Blitzkrieg is one of Avalon Hill's earlier releases. The game is a fictional representation of the breakout of World War II. Five minor countries become engulfed in a tremendous conflict for territory waged by Great Blue and Big Red, the major countries.
Blitzkrieg is one of the classic Avalon Hill war games that set up the military simulation board game hobby.
Blitzkrieg is a board game with printed cardboard square pieces played on a hard mapboard. The mapboard is hard paper stock that is the same as what one would find with a Monopoly playboard. Printed on the mapboard is a map on a hexagonal grid (hex spaces, or simply "hexes"), and terrain for land, beach, cities, rivers, roads, mountain, desert, and borders. There are a few charts, such as the one for the combat results table, and a die for random outcomes.
The cardboard pieces represent large military units. There are brigades, divisions, squadrons and air wings. The different types of military units represented are infantry, airborne, rangers, armor, shock artillery, fighters and bombers. Navel action is allowed but abstracted.
There are three levels of the game, the basic game (simplest), advanced (all the complicated rules), and tournament (fast play with advance rules). There are optional rules for the advanced game. The basic game only includes the land game, no naval invasions, and is the best starter tool for new gamers. The basic game has a more simplified combat results table. The advanced game adds special unit abilities, supply restrictions, air war and strategic bombing, naval invasions, commando raids, special desert supply restrictions, etc. Tournament play was intended for play at game conventions such as the annual world board-gaming convention in Harrisburg, Pa.
The nice thing about Blitzkrieg is that it uses a system that is similar to most other hexgames. So once one learns one game, the learning curve of a similar game was not as steep. Such is the case with many of the old Avalon Hill Classics, once you learned one game all of the other played the same way with some minor variation, only the campaign is different.
The basic play used unit types and combat ratings. As expected, infantry would have different abilities from armor or artillery. Each unit had rating printed in large print on the piece, (or "chits," as they are called). For example, take a 1-4 infantry brigade. The "4" is the movement factor per turn, so the unit can move four hexes in clear terrain per turn. Movement along a road is 1/3, so a 1-4 infantry can move 12 hexes if moved solely along a road. Each side is permitted to move all of their units up to their full movement allowance. The first rating, the "1" in this case, is the combat factor. Combat is worked out in odds, so that if one moves his 1-4 infantry next to the enemies’ 1-4 infantry, the combat odds are 1-1 (not very good in combat). There is nothing preventing one from ganging up on an enemy unit, and in fact this is the general tactic even in real life. So if one brought up another brigade into the attack there would be two 1-4 infantry brigades against the enemy's single brigade for 2-1 odds. For example, if the enemy had a 4-4 infantry division sitting on a clear hex and on their turn a player brings up three 4-4 infantry divisions adjacent to have combat, this would be at 12-4 odds, which reduce to 3-1. Then one would consult the combat results table under the 3-1 column and roll the die. The results would resolve the combat and tell what losses there were, and who had to retreat. Obviously, the higher the odds will favor that side.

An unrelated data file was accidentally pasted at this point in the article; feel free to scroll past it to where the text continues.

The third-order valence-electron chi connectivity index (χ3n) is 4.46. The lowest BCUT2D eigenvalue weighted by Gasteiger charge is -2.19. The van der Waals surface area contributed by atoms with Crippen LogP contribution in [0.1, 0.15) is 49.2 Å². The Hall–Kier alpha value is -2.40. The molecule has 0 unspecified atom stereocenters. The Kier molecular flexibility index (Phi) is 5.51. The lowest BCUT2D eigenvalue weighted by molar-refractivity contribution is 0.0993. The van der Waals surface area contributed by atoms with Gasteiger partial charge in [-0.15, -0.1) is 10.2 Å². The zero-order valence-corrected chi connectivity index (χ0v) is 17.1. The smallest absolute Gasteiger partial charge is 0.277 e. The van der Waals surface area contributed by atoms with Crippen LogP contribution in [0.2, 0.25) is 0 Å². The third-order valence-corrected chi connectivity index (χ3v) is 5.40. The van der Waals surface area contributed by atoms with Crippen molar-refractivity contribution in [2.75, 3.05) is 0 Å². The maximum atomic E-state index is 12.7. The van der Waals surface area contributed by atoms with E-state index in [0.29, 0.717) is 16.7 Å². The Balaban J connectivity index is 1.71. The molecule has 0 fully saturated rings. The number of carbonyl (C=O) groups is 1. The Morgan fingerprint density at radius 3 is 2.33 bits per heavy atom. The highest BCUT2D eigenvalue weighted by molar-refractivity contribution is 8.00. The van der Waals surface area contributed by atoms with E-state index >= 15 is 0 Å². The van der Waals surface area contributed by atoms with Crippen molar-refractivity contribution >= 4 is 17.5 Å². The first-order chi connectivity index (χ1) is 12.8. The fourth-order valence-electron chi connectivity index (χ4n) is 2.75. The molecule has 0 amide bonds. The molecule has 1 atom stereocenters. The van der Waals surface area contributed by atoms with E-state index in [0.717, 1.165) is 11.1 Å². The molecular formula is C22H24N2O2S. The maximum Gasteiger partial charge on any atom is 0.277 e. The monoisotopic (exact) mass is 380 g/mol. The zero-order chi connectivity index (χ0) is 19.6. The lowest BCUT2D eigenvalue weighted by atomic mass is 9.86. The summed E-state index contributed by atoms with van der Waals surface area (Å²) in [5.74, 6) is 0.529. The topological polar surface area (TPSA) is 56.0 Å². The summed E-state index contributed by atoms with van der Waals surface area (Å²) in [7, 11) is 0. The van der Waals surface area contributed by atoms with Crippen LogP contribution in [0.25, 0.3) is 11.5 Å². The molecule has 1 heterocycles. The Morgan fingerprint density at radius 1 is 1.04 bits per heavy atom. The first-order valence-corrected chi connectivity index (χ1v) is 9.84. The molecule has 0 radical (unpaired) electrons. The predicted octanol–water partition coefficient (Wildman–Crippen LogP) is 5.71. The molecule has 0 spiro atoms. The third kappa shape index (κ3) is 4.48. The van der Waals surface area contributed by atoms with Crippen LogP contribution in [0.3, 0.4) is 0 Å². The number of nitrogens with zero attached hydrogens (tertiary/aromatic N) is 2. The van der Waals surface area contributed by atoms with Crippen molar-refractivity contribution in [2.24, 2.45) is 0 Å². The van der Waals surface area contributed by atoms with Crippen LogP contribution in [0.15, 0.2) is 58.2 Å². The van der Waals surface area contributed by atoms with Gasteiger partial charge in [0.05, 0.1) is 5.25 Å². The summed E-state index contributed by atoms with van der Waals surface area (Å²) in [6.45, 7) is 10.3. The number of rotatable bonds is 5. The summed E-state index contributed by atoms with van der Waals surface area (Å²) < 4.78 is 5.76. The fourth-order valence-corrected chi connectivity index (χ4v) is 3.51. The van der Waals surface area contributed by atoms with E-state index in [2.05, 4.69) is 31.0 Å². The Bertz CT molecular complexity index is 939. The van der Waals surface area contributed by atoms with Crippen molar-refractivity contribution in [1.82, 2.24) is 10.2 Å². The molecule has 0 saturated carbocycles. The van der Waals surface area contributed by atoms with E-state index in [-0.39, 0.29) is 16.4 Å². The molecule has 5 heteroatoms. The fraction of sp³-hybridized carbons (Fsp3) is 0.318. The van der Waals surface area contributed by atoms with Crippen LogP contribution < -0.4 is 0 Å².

Also in combat, terrain would impact combat. A defender in a city or mountain would have their defense rating doubled. For example, a 1-4 infantry in the mountains would defend as a combat rating of 2. Odds are rounded in favor of the defender. From the example above if that 4-4 infantry was defending in a city against those three 4-4 infantry, the odds would now be 12-8, only 1-1 odds (better bring up more attacking troops).
When Blitzkrieg came out this type of map wargame was relatively new, so this game was very novel in its time. It is still a good two player game and there is enough variation so it won't get stale. It has a WWII or early cold war feel to it. The two antagonists are abstract, Big Red and Great Blue, which had more to do with the simple printing colors Avalon Hill used back in the early 1960's than any national commentary.
In the late seventies and eighties many panned Blitzkrieg since many games seem to grind to a stalemate in the middle of the map. But as a training game this isn't such a bad thing, since that can give a new gamer some confidence to play to a draw.